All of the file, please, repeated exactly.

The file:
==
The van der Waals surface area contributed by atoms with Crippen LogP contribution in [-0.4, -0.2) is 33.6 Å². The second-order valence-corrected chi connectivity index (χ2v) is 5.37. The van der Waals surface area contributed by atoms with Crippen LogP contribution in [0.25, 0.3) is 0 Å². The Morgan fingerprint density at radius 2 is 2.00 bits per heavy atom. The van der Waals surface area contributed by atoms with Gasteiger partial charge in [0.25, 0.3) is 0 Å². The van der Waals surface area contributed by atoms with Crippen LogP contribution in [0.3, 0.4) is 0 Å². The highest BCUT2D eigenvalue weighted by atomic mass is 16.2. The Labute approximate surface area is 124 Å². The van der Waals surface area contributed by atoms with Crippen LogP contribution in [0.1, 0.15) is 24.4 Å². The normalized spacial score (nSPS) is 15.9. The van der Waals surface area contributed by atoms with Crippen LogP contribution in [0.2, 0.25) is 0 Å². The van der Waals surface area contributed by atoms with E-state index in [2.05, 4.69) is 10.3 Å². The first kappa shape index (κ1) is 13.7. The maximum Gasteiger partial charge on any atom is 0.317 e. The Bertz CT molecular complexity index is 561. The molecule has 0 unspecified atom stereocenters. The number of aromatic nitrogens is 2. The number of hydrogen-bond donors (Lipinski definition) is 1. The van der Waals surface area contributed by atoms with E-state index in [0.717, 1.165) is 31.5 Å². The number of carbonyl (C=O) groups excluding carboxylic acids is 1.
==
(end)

The van der Waals surface area contributed by atoms with Crippen LogP contribution in [-0.4, -0.2) is 33.6 Å². The second-order valence-corrected chi connectivity index (χ2v) is 5.37. The van der Waals surface area contributed by atoms with Crippen LogP contribution in [0.25, 0.3) is 0 Å². The Morgan fingerprint density at radius 2 is 2.00 bits per heavy atom. The van der Waals surface area contributed by atoms with Gasteiger partial charge in [0.25, 0.3) is 0 Å². The van der Waals surface area contributed by atoms with Crippen LogP contribution in [0.3, 0.4) is 0 Å². The highest BCUT2D eigenvalue weighted by atomic mass is 16.2. The Labute approximate surface area is 124 Å². The van der Waals surface area contributed by atoms with Crippen LogP contribution in [0.1, 0.15) is 24.4 Å². The normalized spacial score (nSPS) is 15.9. The van der Waals surface area contributed by atoms with Crippen LogP contribution in [0.2, 0.25) is 0 Å². The van der Waals surface area contributed by atoms with E-state index in [2.05, 4.69) is 10.3 Å². The first kappa shape index (κ1) is 13.7. The maximum Gasteiger partial charge on any atom is 0.317 e. The Bertz CT molecular complexity index is 561. The molecule has 0 unspecified atom stereocenters. The number of aromatic nitrogens is 2. The number of hydrogen-bond donors (Lipinski definition) is 1. The van der Waals surface area contributed by atoms with E-state index in [0.717, 1.165) is 31.5 Å². The number of carbonyl (C=O) groups excluding carboxylic acids is 1.